How To Dye Red Easter Eggs

Learning how to dye red Easter eggs, the kind that can be found at any Macedonian or Greek Orthodox Easter celebration is simple.

The red dye represents the blood of Christ, shed on the cross at crucifixion, the hard shells represent Christ’s tomb and the cracking of the shells symbolises Christ’s resurrection.

Growing up, I can’t recall being told this story about the symbolism of the red Easter egg, however I must have been told at some stage. What I remember is the last bit, the cracking of the eggs, which was a game that all the children in the family loved playing (in fact it’s still great fun now). Two people grab an egg, and hit the tops against each other. Whoever’s egg shell doesn’t break is the winner, and is rewarded by the promise of good luck and, of course, bragging rights.

These will last just over a week in the fridge (as anyone who has grown up in an Orthodox family and eaten hard boiled eggs for over a week straight after Easter can attest to!)

how to dye red easter eggs


Preparation Time: 20 minutes           /          Cooking Time: 10 minutes


Ingredients

  • 1 tsp (15ml) white vinegar
  • 200ml boiling water
  • 20 drops red food colouring
  • 12 eggs
  • 10ml vegetable oil

 

Method

  1. Place the eggs in a large saucepan with water. Simmer for 7-10 minutes.
  2. Remove the eggs from the water and transfer into a high walled heat proof container.
  3. Add 20 drops of red food colouring and 200ml of boiled water.
  4. Ensure the eggs are entirely submerged. If they are not, add a little more boiling water and a few extra drops of food colouring.
  5. Leave the eggs in the coloured liquid for 15 minutes.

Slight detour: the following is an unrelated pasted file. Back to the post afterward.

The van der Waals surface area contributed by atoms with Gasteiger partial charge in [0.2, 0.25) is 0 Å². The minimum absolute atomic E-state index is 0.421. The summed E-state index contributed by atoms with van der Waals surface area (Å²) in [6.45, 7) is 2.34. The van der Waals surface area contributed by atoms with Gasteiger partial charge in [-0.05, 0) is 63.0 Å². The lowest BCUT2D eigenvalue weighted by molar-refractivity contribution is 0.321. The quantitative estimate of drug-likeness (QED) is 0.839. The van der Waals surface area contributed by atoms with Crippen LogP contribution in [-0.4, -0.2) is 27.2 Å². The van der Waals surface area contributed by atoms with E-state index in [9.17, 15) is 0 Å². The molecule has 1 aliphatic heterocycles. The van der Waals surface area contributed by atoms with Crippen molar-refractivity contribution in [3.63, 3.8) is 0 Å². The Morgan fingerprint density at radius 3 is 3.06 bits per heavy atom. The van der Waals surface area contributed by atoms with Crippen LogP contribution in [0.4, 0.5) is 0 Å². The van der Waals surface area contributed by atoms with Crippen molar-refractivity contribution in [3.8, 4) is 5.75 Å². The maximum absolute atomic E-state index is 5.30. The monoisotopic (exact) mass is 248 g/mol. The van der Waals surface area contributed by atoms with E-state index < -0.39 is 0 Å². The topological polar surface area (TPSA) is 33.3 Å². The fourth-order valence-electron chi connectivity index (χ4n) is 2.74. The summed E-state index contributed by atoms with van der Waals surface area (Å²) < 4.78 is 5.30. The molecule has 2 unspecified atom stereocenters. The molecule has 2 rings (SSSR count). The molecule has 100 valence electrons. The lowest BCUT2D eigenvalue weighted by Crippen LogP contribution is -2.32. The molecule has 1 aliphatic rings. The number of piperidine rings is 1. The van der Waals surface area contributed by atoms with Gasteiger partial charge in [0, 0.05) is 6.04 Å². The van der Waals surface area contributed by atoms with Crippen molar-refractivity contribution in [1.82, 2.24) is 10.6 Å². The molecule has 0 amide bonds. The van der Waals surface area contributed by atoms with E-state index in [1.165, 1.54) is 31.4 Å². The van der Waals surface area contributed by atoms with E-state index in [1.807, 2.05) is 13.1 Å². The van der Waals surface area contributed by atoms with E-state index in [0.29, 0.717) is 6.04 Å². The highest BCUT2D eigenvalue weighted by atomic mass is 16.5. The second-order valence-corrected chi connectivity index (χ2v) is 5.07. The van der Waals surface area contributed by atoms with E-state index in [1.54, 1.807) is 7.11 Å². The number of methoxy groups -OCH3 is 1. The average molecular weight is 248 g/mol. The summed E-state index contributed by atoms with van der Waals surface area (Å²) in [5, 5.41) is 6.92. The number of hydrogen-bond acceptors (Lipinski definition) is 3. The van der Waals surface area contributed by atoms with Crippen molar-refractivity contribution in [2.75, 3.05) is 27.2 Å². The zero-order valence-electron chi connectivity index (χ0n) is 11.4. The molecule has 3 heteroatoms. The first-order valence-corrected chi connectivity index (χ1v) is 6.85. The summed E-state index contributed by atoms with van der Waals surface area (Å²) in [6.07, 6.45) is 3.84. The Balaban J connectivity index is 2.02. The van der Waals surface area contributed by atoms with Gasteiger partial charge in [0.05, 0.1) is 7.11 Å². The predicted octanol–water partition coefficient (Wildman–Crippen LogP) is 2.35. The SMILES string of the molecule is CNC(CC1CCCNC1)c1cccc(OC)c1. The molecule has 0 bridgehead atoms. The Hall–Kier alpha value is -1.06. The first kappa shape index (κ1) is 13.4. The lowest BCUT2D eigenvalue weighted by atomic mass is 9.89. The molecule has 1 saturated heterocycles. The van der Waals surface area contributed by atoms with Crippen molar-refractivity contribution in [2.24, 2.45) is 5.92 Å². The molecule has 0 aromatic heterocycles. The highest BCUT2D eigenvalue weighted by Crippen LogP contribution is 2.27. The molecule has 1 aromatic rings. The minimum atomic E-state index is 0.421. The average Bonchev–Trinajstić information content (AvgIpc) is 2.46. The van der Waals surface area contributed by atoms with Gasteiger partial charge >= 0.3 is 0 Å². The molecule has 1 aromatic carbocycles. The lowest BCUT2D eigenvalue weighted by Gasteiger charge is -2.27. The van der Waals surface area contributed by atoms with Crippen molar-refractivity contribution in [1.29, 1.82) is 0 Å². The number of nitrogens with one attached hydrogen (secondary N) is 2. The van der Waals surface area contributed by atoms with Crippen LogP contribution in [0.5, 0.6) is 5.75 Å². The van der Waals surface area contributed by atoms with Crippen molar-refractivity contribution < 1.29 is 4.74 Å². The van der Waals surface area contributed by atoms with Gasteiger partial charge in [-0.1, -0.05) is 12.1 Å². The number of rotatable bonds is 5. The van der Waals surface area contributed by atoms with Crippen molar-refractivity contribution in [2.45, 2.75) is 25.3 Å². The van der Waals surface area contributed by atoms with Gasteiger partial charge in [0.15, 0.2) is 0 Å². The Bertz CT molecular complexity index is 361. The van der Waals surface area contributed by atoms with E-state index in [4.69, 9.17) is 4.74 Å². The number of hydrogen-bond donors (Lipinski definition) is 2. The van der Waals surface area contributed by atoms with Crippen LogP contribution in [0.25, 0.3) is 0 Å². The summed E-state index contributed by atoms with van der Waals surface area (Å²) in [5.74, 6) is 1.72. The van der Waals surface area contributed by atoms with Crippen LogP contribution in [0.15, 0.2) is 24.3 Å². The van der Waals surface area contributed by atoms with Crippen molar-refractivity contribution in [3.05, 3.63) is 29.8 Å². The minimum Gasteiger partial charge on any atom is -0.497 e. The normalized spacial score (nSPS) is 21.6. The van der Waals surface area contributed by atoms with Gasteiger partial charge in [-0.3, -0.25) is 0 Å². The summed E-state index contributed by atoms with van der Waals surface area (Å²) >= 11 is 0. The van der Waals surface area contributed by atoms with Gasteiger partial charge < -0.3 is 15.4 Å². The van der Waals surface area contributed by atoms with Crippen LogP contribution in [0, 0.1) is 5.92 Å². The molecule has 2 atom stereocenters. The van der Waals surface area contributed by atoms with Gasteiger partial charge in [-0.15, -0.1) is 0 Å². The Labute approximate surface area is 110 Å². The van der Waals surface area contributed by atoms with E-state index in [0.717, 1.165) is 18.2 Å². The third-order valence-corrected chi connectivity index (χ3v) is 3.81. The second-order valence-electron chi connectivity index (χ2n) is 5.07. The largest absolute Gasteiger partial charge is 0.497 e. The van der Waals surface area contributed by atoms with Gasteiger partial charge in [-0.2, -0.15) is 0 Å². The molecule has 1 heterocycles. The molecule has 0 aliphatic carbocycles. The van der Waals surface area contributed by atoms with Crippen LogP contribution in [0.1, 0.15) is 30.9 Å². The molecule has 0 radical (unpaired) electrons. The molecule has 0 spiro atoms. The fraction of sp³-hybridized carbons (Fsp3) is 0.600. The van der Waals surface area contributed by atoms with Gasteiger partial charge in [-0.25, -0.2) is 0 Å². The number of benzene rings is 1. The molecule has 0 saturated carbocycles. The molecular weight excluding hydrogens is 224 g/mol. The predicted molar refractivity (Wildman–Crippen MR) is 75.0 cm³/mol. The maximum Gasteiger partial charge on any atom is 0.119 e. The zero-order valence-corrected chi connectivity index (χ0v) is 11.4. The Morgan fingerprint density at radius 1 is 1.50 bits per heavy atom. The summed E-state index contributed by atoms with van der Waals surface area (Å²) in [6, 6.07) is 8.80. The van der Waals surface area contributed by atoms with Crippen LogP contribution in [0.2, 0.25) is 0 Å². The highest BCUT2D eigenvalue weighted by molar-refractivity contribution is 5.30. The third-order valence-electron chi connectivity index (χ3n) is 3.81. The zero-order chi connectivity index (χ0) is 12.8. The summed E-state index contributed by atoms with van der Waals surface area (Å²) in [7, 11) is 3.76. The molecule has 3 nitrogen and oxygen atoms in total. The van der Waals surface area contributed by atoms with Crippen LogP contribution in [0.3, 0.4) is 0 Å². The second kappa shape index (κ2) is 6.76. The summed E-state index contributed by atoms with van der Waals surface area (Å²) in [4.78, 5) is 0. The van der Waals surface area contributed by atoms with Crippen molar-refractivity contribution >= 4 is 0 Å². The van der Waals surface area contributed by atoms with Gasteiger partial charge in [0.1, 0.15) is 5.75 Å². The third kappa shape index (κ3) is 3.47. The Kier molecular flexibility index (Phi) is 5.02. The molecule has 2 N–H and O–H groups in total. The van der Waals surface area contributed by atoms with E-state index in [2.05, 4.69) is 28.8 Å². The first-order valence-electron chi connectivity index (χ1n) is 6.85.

6. Remove the eggs from the liquid with a spoon and dry on kitchen paper.
  7. Rub the eggs with a little oil and refrigerate until you are ready to eat them.

 

Notes

In some cultures, different dyes and patterns are used. If you want to experiment and make your eggs are little more interesting then before submerging the ends in the coloured liquid, place an interesting leaf on the side of the egg and wrap it in a plain stocking. Pull the stocking tight so that the pattern will remain stationary and tie with a rubber band.  Submerge as per the method above however remove the stocking before you rub the egg with oil. Other things you can do is to use:

  • rubber bands to create different patterns
  • different coloured dyes
  • different patterned material i.e. lace, patterned stockings

 

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Lauren
Lauren has travelled extensively, allowing her to experience different cultures around the world. This has fed her desire to travel and try as many cuisines as possible.Lauren's appreciation for food is grounded in the philosophy that food has a unique way of telling a story about family, friends or struggles. She believes food is a way of preserving culture and the stories of the people behind them. This has inspired her to create recipes and design events that ensure food from different cultures is accessible at home.

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